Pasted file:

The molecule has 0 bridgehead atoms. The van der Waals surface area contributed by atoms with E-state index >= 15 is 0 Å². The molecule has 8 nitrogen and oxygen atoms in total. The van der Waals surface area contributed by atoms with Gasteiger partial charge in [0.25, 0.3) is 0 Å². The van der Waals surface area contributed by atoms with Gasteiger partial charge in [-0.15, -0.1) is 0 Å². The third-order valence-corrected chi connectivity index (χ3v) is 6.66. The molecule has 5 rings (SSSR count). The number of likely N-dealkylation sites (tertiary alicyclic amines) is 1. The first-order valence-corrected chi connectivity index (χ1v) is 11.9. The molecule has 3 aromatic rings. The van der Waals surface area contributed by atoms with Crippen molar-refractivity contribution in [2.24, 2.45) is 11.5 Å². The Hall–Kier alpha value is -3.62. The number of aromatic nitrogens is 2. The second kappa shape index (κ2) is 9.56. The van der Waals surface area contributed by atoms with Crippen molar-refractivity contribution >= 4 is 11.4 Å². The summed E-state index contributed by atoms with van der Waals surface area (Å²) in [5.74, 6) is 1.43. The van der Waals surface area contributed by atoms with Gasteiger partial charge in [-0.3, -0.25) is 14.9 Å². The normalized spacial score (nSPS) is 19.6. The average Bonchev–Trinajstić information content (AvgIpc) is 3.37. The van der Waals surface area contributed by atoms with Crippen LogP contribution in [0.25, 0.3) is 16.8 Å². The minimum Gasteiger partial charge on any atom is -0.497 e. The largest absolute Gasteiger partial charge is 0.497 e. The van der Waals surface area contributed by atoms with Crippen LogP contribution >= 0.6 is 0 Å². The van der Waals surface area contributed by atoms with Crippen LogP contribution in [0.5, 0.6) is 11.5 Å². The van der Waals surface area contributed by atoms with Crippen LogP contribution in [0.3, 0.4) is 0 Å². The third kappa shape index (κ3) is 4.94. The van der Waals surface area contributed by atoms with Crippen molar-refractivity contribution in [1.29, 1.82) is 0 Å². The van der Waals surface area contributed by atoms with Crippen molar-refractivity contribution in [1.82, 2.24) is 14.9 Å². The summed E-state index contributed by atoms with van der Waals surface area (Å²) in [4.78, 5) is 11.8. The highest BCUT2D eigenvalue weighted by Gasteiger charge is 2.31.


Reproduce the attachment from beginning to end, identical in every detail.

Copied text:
The molecule has 0 bridgehead atoms. The van der Waals surface area contributed by atoms with E-state index >= 15 is 0 Å². The molecule has 8 nitrogen and oxygen atoms in total. The van der Waals surface area contributed by atoms with Gasteiger partial charge in [0.25, 0.3) is 0 Å². The van der Waals surface area contributed by atoms with Gasteiger partial charge in [-0.15, -0.1) is 0 Å². The third-order valence-corrected chi connectivity index (χ3v) is 6.66. The molecule has 5 rings (SSSR count). The number of likely N-dealkylation sites (tertiary alicyclic amines) is 1. The first-order valence-corrected chi connectivity index (χ1v) is 11.9. The molecule has 3 aromatic rings. The van der Waals surface area contributed by atoms with Crippen molar-refractivity contribution in [2.24, 2.45) is 11.5 Å². The Hall–Kier alpha value is -3.62. The number of aromatic nitrogens is 2. The second kappa shape index (κ2) is 9.56. The van der Waals surface area contributed by atoms with Crippen molar-refractivity contribution >= 4 is 11.4 Å². The summed E-state index contributed by atoms with van der Waals surface area (Å²) in [5.74, 6) is 1.43. The van der Waals surface area contributed by atoms with Gasteiger partial charge in [-0.3, -0.25) is 14.9 Å². The normalized spacial score (nSPS) is 19.6. The average Bonchev–Trinajstić information content (AvgIpc) is 3.37. The van der Waals surface area contributed by atoms with Crippen LogP contribution in [0.25, 0.3) is 16.8 Å². The minimum Gasteiger partial charge on any atom is -0.497 e. The largest absolute Gasteiger partial charge is 0.497 e. The van der Waals surface area contributed by atoms with Crippen LogP contribution >= 0.6 is 0 Å². The van der Waals surface area contributed by atoms with Crippen LogP contribution in [0.5, 0.6) is 11.5 Å². The van der Waals surface area contributed by atoms with Crippen LogP contribution in [0.3, 0.4) is 0 Å². The third kappa shape index (κ3) is 4.94. The van der Waals surface area contributed by atoms with Crippen molar-refractivity contribution in [1.29, 1.82) is 0 Å². The van der Waals surface area contributed by atoms with Crippen molar-refractivity contribution in [1.82, 2.24) is 14.9 Å². The summed E-state index contributed by atoms with van der Waals surface area (Å²) in [4.78, 5) is 11.8. The highest BCUT2D eigenvalue weighted by Gasteiger charge is 2.31.